How Famous Fictional Werewolves Deal With Their Moonlit Condition
Photo: Harry Potter and the Prisoner of Azkaban / Warner Bros.

How Famous Fictional Werewolves Deal With Their Moonlit Condition

Even though werewolves are generally accepted as fiction, if you were to find yourself bitten by one of these hairy beasts, there are plenty of famous werewolves out there to guide you through a world that doesn't take kindly to lycanthropes.

According to werewolf legend, they have a tendency to struggle with shame over their condition, suffering from loneliness and self-isolation. From the overwhelming hunger to the painful transformations, werewolf life can be a challenge. They do best when they're part of a pack, working with other werewolves or close allies to control their urges and avoid detection. These quasi-quadrupeds are capable of becoming loyal, healthy companions. Just don't cross them or give them too much grief, especially when the moon is full.

Some of the most notable TV and movie werewolves learn to adapt the hard way, while others are aided by a supportive community. If you're a newly converted lycanthrope, get your pen and pad ready. You might want to take a few notes on how to survive a werewolf attack and subsequently live as a werewolf.

  • Oz Gets By With A Little Help From His Friends On 'Buffy the Vampire Slayer'
    Photo: The WB

    How He Survived: Oz succumbs to the wolf-like condition after being bitten by his cousin during a play fight. This taciturn teen formulates a plan with the rest of the Scoobies - Buffy, Xander, and Oz's girlfriend, Willow - to avoid making any bad digestive decisions when he transforms. When the moon is full, Oz locks himself in a cage and has his friends watch over him in shifts.

    How It Worked Out: It's definitely a struggle. Once Oz enrolls at UC Sunnydale with Willow and Buffy, he meets another werewolf named Veruca, who proves more comfortable with her lycanthropy. He dumps Willow for Veruca, but through a series of unfortunate events, ends up slaying and eating his new werewolf girlfriend.

    A distressed Oz flees to Tibet, where he works with monks to control his urges.

  • How He Survived: Reverend Lester Lowe hides behind his clerical collar to avoid detection. The man of the cloth is in such denial about his true nature that he justifies his lycanthropy as a blessing from God. The transformed Reverend Lowe is convinced he is cleaning up Tanker Hill by devouring the immoral and evil.

    How It Worked Out: This werewolf preacher loses it over the course of the movie, especially after a few teens come after him in wolf form and take out one of his eyes with fireworks. One of the teens, Marty, eventually ends Reverend Lowe with a silver bullet.

    The lesson: Don't compartmentalize your werewolf status, and don't legitimize carnage with a holy book.

  • How He Survived: Welshman Lawrence Talbot is bitten by a werewolf while attempting to save a friend. He confines himself to the countryside, distraught over his transformation. Eventually, obsessed with finding a cure, Talbot works with a gypsy woman to track down Dr. Henry Frankenstein.

    How It Worked Out: People continue to pile up around Talbot as he pursues an antidote to his affliction. Throughout the course of the original The Wolf Man series, he encounters the Frankenstein monster and Count Dracula. Eventually, a man named Dr. Edelmann gives him the elixir he needs to return to normal human life.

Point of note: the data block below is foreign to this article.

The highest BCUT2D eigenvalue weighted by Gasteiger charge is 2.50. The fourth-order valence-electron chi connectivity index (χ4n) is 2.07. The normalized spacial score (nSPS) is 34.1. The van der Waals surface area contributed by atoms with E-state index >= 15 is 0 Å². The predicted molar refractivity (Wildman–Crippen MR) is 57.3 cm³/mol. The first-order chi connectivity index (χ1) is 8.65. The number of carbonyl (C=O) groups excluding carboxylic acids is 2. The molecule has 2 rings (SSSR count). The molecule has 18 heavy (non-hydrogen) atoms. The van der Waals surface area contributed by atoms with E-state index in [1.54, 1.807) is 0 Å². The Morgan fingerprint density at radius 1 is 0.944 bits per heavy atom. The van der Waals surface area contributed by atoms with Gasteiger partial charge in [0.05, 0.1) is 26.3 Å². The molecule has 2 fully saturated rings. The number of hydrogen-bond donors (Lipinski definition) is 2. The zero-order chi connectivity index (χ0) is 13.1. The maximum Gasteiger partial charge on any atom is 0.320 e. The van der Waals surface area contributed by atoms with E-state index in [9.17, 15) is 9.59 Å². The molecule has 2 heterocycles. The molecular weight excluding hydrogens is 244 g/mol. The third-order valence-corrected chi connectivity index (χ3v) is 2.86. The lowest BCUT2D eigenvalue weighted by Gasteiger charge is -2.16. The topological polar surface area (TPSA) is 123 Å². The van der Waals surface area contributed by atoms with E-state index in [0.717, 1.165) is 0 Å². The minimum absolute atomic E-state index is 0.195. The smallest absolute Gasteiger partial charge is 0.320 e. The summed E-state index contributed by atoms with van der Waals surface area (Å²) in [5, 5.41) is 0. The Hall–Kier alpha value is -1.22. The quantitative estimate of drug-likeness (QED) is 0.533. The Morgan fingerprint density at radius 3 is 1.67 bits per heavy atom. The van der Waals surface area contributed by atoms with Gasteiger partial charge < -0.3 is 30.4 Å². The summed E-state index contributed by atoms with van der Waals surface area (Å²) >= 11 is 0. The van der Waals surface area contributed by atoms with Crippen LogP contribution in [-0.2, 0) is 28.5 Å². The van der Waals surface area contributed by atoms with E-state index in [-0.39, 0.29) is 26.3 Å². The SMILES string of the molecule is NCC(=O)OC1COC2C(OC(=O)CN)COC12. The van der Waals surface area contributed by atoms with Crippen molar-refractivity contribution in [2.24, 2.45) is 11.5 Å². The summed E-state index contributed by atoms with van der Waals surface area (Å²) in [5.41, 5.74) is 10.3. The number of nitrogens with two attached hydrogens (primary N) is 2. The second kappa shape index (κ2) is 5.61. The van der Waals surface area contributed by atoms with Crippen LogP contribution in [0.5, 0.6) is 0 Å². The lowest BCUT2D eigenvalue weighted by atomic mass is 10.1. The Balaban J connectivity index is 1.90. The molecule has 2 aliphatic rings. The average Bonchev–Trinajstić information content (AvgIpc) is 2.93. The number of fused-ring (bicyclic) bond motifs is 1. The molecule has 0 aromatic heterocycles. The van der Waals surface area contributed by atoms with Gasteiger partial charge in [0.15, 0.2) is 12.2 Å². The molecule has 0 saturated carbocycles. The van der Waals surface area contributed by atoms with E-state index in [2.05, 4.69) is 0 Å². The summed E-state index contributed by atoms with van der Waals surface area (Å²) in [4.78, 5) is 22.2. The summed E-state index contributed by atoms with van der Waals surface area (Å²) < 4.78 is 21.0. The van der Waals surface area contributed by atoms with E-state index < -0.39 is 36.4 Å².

Talbot ends his search for a remedy with quite a bit of blood on his paws. Perhaps he should have figured out how to curb his hunger during his journey.

  • How He Survived: Bitten out of vengeance by Fenrir Greyback as a four-year-old, wizard Remus Lupin is taught to keep his werewolf status secret from the beginning. Lycanthropes have a negative reputation among the Hogwarts crowd, and Dumbledore takes the sensitive young Lupin under his wing, knowing he will be a powerful asset in the coming conflict against the Dark Lord Voldemort.

    How It Worked Out: Lupin grows into an insecure yet smart Gryffindor wizard. Dumbledore asks him to head the Defense Against the Dark Arts program, but he wears his wolfdom like a curse, believing he's a burden to everyone around him. Despite this, he becomes a great mentor to Harry Potter.

    Lupin rallies with other members of the Order of the Phoenix against Voldemort, gaining more confidence and comradery. He perishes fighting for the cause during the Second Wizarding War.

  • How He Survived: Jacob is lucky enough to be born into a Native American shape-shifting family with a long history of werewolf assimilation. The rest of his Quileute tribe, including his father, give him the guidance and advice he needs to adapt when he has his first transformation on his 16th birthday. His feelings for Bella Swan, however, complicate his dedication to his pack.

    How It Worked Out: Instead of elongating the intergenerational feud between his clan and the vampire Cullens, after many displays of teenage angst, Jacob finally embraces his inner alpha and starts his own pack. Realizing he still has feelings for Bella, he errs on the side of friendship instead of vengeance. He also imprints on Bella and Edward's daughter Renesmee, which will make family reunions very interesting in the future.

  • Eddie Munster Is A Confident, Well-Adjusted Wolf Boy On 'The Munsters'
    Photo: CBS

    How He Survived: The son of a vampire vixen and Frankenstein's monster, Eddie Munster's tribe is well-versed in all things fiendish and abnormal. This youngster has a pretty regular life, though, minus sleeping in an armoire drawer and calling Dracula grandpa.

    How It Worked Out: Eddie, with his widow's peak and Woof-Woof doll, is a normal suburban American kid. He has a temper like other boys his age, but he's also totally comfortable in his own lycanthropic skin. Turns out being born into a family of monsters has its benefits.